Religious dissidents, or those who attempted to forward a scientific explanation for the eyeballs in the sky, were silenced by the high priest with the threat of ‘a cakehole full of claw’….
As time went by I began to read the newspapers…the ‘Manchester Guardian’ became ‘The Guardian’…’the Daily Worker’ became ‘The Morning Star’…’The Socialist Worker’ made a brief appearance…and I took ‘The Times for the Law Reports.
At that time, though each newspaper had its policy preferences, they did manage to report news. The reaction to such would appear in the ‘Letters to the Editor’ column, whence the generic term for choleric supporters of old fashioned moeurs – ‘Disgusted of Tunbridge Wells’ – a town popularly supposed to be peopled by half pay colonels of the Indian Army and their memsahibs, sniffing the wind for the least hint of subversion of established morality.
But things have changed.
In return for electoral support, governments have allowed foreign ownership of the national press…and as that foreign ownership has acquired global power, the politicians make their first kow-tow not to the people who were mad enough to elect them but to the press barons upon whose organs (to use the phrase beloved of ‘Private Eye’) they rely to maintain them in power.
Power has shifted from the politicians – the political parties – to the press, whose interest is that of maintaining their proprietors’ power.
News? Properly reported?
The readership is plied with tarts, tits and totty in the manner of a modern Eatanswill in the press aimed at the lower orders – in moral, rather than economic terms – and with flattery, foodery and fart arsery for those who believe themselves to be superior to the masses.
Thus ‘The Guardian’, made independent by ownership by a trust, stood out.
It was never a newspaper of the left despite the years in the 60s where it displayed a conscience; it was always a newspaper of the soi disant enlightened bourgeoisie who kept their hand on their halfpennies while giving lip service to moral causes.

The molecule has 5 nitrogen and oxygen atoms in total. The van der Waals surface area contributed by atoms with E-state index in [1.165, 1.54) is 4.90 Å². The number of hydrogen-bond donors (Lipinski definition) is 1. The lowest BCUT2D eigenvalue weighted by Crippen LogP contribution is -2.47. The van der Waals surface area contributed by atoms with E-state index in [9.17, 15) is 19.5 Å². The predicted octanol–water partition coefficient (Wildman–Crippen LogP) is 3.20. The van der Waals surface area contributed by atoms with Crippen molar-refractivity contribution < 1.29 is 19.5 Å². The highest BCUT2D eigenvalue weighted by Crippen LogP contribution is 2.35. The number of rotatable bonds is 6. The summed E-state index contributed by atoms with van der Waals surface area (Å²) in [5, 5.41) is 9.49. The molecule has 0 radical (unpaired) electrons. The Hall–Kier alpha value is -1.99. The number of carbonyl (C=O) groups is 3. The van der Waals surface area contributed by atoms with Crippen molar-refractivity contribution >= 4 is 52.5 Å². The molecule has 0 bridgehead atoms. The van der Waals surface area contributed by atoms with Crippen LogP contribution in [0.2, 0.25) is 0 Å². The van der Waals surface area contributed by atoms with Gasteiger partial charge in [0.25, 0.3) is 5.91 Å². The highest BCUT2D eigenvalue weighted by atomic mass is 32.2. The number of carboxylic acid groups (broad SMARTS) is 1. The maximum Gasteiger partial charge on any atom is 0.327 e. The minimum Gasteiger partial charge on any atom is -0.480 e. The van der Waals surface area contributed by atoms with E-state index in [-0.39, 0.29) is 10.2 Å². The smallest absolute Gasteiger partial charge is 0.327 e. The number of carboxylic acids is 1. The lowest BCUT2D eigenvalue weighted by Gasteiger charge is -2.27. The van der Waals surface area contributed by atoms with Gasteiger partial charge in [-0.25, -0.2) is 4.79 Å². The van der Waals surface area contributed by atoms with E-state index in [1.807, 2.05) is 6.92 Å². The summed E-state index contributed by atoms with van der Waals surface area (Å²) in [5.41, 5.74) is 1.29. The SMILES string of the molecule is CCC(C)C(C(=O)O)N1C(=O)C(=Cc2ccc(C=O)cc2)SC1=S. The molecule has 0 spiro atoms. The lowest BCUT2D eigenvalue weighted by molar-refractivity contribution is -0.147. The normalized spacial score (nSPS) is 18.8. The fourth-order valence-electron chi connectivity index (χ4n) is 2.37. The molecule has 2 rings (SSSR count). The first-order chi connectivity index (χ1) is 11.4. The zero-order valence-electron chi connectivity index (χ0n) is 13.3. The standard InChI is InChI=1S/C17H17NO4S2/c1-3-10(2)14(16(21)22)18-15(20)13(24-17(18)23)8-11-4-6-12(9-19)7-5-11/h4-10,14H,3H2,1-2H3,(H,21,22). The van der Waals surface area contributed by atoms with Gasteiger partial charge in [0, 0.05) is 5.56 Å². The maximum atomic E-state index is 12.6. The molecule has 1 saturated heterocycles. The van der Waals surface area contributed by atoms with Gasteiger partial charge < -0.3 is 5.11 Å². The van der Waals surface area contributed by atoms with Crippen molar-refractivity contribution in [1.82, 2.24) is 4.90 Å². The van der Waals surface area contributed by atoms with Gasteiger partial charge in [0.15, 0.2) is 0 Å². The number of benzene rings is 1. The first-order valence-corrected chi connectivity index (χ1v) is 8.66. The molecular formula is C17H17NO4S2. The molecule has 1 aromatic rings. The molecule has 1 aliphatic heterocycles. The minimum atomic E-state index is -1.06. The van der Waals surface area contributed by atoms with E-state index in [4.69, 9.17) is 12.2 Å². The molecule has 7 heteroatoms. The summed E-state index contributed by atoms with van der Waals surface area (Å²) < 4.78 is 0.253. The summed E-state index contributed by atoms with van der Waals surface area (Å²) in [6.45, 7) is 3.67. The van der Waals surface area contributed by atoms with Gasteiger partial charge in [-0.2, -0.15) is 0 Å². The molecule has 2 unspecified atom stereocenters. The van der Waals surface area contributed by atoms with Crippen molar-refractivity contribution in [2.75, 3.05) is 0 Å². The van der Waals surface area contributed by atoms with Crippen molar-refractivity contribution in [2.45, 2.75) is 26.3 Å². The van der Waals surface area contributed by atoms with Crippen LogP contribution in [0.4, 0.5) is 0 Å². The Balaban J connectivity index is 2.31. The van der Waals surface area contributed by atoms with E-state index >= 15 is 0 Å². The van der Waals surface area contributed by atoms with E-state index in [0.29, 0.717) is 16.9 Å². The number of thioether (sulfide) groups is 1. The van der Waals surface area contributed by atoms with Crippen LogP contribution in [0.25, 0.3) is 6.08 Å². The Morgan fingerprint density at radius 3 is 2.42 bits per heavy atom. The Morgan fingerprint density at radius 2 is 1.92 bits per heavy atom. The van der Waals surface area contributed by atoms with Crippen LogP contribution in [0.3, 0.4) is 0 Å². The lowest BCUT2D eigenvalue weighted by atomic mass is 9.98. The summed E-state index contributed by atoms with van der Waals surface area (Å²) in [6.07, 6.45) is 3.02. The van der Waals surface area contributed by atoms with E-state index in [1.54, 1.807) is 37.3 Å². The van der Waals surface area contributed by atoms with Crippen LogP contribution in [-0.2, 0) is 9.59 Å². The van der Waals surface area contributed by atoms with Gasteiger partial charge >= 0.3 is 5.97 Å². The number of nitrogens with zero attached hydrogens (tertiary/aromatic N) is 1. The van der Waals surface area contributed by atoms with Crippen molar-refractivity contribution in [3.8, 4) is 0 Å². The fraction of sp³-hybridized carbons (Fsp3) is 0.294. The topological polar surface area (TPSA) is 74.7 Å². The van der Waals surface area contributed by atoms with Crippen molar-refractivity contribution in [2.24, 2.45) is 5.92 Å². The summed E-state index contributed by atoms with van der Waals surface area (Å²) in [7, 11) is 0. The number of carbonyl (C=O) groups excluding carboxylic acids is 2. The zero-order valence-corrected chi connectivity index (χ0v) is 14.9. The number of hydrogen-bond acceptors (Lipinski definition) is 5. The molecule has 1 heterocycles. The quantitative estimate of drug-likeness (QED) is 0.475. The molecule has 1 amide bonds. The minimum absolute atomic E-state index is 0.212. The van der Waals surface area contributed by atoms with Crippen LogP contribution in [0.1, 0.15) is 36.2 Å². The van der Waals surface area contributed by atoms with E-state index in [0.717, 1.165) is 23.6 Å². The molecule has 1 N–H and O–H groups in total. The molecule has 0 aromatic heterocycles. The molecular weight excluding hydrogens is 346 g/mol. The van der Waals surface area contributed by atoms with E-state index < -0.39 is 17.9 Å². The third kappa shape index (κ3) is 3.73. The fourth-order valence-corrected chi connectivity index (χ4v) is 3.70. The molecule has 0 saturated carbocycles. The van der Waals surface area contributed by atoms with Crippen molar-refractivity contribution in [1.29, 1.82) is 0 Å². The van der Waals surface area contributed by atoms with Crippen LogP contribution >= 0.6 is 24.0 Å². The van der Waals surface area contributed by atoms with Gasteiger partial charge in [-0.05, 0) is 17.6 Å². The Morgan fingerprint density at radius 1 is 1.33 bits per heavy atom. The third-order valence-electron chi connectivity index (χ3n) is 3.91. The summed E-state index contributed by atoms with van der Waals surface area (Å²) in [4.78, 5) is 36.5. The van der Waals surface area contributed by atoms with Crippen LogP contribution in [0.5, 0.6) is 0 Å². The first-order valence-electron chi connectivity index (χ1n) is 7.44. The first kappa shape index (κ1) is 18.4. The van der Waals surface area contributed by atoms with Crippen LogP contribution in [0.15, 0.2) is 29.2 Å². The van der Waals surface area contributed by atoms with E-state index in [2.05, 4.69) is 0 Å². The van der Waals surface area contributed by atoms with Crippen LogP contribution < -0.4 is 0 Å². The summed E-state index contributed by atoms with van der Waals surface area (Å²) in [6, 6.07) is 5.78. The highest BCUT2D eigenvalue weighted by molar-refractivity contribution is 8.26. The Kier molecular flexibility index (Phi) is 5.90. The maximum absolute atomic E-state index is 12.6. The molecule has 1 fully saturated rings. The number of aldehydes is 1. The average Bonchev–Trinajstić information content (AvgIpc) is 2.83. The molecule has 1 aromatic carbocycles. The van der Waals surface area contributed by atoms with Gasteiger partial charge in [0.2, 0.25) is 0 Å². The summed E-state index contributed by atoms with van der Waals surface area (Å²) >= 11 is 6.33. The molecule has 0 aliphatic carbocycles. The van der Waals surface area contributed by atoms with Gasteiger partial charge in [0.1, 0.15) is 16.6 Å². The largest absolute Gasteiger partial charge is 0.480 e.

But it was all there was…so it was the first newspaper I turned to for news and opinion.
Until opinion overtook news, just as had happened in the organs of the press barons.
The Brexit campaign brought out ‘The Guardian’s version of Disgusted of Tunbridge Wells…but now the disgusted were not the readers but the columnists….those who were busy ‘gentrifying’ the suburbs of London like Kensal Rise where Edwardian terraced houses became desirable residences – once they had been stripped of their character – and where the local shops had been taken over by ‘organic’ butchers and high priced coffee shops.
These columnists were disgusted that it was possible to think of an alternative to membership of the European Union…those who opposed them must be part of the Great Unwashed…the very people whose interests they and their type had ignored for more than a generation: the people whose children had suffered a diminution in educational provision: the people whose trade unions had been broken: the people who could no longer rely on a job which paid well enough to bring up a family in stable conditions.
News? Properly reported?
So tell me: where do now I go for news…real news?